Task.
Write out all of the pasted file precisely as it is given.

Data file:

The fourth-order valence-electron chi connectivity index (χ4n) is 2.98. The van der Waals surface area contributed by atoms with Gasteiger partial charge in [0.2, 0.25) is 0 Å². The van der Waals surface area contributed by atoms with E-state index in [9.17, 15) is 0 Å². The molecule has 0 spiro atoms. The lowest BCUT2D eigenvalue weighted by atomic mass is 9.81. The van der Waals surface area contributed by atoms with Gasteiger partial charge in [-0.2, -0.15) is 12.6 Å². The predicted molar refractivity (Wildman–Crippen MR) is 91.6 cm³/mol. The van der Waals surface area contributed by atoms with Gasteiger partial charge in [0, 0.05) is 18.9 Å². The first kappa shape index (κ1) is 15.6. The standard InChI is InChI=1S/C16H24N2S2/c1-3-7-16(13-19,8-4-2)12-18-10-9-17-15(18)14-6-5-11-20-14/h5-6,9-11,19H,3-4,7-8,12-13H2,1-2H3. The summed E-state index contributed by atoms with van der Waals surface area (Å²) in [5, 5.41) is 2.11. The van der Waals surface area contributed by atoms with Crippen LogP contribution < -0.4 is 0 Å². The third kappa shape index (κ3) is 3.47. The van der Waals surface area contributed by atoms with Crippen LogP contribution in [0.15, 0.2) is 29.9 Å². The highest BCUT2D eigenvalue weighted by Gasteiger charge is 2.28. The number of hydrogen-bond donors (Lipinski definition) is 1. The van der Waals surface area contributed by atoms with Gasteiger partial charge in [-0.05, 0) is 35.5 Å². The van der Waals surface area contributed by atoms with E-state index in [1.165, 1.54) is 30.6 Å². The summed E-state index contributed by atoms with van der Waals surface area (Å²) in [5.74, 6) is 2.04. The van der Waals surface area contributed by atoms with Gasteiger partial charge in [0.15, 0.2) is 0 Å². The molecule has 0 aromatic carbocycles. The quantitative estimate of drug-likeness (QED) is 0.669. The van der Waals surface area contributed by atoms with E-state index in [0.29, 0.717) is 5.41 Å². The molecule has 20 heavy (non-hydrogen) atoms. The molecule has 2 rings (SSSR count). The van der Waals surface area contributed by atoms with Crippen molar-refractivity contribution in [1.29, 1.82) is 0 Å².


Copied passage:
The fourth-order valence-electron chi connectivity index (χ4n) is 2.98. The van der Waals surface area contributed by atoms with Gasteiger partial charge in [0.2, 0.25) is 0 Å². The van der Waals surface area contributed by atoms with E-state index in [9.17, 15) is 0 Å². The molecule has 0 spiro atoms. The lowest BCUT2D eigenvalue weighted by atomic mass is 9.81. The van der Waals surface area contributed by atoms with Gasteiger partial charge in [-0.2, -0.15) is 12.6 Å². The predicted molar refractivity (Wildman–Crippen MR) is 91.6 cm³/mol. The van der Waals surface area contributed by atoms with Gasteiger partial charge in [0, 0.05) is 18.9 Å². The first kappa shape index (κ1) is 15.6. The standard InChI is InChI=1S/C16H24N2S2/c1-3-7-16(13-19,8-4-2)12-18-10-9-17-15(18)14-6-5-11-20-14/h5-6,9-11,19H,3-4,7-8,12-13H2,1-2H3. The summed E-state index contributed by atoms with van der Waals surface area (Å²) in [5, 5.41) is 2.11. The van der Waals surface area contributed by atoms with Crippen LogP contribution < -0.4 is 0 Å². The third kappa shape index (κ3) is 3.47. The van der Waals surface area contributed by atoms with Crippen LogP contribution in [0.15, 0.2) is 29.9 Å². The highest BCUT2D eigenvalue weighted by Gasteiger charge is 2.28. The number of hydrogen-bond donors (Lipinski definition) is 1. The van der Waals surface area contributed by atoms with Gasteiger partial charge in [-0.05, 0) is 35.5 Å². The van der Waals surface area contributed by atoms with E-state index in [1.165, 1.54) is 30.6 Å². The summed E-state index contributed by atoms with van der Waals surface area (Å²) in [5.74, 6) is 2.04. The van der Waals surface area contributed by atoms with Gasteiger partial charge in [0.15, 0.2) is 0 Å². The molecule has 0 aromatic carbocycles. The quantitative estimate of drug-likeness (QED) is 0.669. The van der Waals surface area contributed by atoms with E-state index in [0.29, 0.717) is 5.41 Å². The molecule has 20 heavy (non-hydrogen) atoms. The molecule has 2 rings (SSSR count). The van der Waals surface area contributed by atoms with Crippen molar-refractivity contribution in [1.29, 1.82) is 0 Å².